WHAT TO EXPECT FROM THE PALIN INTERVIEW.... Following up on an item from yesterday, the McCain campaign announced that Sarah Palin will sit down with ABC's Charles Gibson for her first interview this week. The AP added a few additional details as to what viewers can expect.
Palin will sit down for multiple interviews with Gibson in Alaska over two days, most likely Thursday and Friday, said McCain adviser Mark Salter. [...]Salter said the offer was made the day after the Republican convention and that there were no ground rules on what could be asked.
It just so happens that only one network journalist got an exclusive sit-down interview with John McCain during the Republican convention, and that too was ABC's John Gibson. McCain appeared to enjoy the discussion -- he claimed that Palin opposed earmarks, Palin's physical proximity to Russia amounts to foreign-policy experience, Obama believes Iran is a "tiny problem," and one of Palin's "primary responsibilities" as governor is "national security." All of these claims are demonstrably false, but Gibson didn't challenge McCain on any of them.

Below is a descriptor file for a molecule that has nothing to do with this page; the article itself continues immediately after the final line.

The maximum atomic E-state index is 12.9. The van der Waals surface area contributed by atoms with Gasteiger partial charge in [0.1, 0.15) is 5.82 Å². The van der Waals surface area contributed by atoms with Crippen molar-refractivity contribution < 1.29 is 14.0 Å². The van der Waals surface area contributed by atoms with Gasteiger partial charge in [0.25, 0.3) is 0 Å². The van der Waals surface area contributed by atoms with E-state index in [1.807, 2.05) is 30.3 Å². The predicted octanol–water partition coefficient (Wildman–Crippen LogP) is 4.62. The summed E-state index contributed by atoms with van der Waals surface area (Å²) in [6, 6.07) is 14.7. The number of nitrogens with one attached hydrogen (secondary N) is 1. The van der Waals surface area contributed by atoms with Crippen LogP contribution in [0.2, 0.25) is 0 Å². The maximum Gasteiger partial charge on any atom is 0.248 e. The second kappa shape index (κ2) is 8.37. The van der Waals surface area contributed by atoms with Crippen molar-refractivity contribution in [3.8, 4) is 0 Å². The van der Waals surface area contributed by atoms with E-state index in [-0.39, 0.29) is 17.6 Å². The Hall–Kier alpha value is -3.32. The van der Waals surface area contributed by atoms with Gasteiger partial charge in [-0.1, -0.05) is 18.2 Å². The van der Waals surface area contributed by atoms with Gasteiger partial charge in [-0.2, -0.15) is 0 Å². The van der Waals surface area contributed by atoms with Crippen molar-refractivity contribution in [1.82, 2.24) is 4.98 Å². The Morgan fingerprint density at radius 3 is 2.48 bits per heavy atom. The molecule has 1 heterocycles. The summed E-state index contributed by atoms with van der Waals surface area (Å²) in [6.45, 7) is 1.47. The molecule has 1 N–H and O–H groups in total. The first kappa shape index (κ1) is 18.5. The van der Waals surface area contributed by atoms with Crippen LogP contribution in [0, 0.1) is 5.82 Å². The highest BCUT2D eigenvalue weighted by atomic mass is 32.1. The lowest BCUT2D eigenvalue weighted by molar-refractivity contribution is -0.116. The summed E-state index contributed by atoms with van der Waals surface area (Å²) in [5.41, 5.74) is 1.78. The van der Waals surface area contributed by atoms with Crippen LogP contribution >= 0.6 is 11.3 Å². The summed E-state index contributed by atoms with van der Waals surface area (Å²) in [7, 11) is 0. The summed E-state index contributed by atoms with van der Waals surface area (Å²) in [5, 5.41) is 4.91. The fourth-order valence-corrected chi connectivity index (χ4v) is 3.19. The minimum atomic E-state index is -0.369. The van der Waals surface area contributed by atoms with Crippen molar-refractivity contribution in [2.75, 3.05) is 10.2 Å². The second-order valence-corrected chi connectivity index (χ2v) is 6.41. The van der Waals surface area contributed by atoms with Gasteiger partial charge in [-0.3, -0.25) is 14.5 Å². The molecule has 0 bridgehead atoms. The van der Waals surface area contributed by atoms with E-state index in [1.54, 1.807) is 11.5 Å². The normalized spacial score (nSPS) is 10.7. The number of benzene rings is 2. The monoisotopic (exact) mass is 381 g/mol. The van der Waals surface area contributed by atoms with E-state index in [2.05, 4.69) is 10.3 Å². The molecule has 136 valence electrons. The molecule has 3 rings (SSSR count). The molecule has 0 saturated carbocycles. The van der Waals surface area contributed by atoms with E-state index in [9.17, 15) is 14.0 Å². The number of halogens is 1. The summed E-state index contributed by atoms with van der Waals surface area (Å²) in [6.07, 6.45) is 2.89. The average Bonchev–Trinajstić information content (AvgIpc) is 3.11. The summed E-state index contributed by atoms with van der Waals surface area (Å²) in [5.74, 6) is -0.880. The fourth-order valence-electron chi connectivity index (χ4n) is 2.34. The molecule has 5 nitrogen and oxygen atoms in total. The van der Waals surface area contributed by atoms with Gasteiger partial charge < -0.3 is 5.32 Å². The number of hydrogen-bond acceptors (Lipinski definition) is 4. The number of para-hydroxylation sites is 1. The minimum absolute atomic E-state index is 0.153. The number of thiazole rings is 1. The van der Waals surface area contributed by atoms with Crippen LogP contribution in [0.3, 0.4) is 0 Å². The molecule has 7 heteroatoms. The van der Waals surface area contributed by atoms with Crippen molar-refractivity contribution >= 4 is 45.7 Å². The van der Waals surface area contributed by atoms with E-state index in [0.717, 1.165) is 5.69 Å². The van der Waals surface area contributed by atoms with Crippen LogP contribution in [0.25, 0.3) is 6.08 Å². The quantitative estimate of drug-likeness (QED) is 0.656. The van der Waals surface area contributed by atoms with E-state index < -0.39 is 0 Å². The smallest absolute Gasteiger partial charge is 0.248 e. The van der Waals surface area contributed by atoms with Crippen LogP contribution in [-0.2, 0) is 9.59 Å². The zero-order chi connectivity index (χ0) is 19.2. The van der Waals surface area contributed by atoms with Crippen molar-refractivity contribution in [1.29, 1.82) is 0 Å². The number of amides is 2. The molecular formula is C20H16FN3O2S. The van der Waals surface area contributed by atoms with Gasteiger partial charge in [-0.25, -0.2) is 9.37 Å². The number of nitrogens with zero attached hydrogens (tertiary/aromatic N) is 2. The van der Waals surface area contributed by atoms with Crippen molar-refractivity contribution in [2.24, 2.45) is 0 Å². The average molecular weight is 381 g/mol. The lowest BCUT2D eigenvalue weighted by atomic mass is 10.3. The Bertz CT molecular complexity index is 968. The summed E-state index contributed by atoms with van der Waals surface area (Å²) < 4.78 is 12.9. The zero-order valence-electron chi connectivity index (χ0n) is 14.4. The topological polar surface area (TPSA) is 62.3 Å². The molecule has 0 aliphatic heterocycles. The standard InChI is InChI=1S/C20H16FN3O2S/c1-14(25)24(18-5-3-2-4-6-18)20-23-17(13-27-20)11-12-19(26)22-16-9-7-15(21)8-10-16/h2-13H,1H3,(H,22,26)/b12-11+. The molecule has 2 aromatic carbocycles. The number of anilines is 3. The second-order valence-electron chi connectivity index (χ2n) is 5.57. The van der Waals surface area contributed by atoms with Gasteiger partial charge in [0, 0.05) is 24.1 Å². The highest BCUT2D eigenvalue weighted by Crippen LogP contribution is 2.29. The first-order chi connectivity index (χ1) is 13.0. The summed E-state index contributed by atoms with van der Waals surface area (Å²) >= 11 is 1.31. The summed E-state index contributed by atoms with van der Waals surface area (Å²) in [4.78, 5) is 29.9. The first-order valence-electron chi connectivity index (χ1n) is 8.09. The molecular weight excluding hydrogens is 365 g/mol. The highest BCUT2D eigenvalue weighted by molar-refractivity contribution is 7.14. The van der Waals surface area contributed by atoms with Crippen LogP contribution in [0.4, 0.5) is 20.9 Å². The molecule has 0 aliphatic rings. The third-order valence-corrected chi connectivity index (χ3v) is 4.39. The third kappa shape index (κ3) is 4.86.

It's not too big a surprise, then, that Gibson will be rewarded for his deference.
It's also interesting that Gibson will travel to Alaska for the interview(s). It reminded me of then-Gov. George W. Bush's demand to Tim Russert that he's appear on "Meet the Press," but only if Russert traveled to Texas for the interview.
So, what should viewers expect? From Palin, I suspect she'll be fine. A couple of weeks of intensive prepping for a capable politician, coupled with an ability to dodge and filibuster, all on her home "turf," should be more than enough to get through the interview without any trouble at all. Those expecting Palin to make embarrassing mistakes will likely be disappointed.
From Gibson, after watching him with McCain last week, my expectations are considerably lower. I suspect part of him realizes he earned this special opportunity because the McCain campaign expects him to ask softball and/or predictable questions, and there may be some inkling to prove them wrong, but I doubt it. Gibson no doubt knows the McCain campaign punishes networks that ask forceful and substantive questions, and he probably doesn't want to lose his shot at the first exclusive sit-down with Todd Palin.
Given this, Josh Marshall predicted that the Gibson interview "will be unwatchable." I'm afraid he's probably right.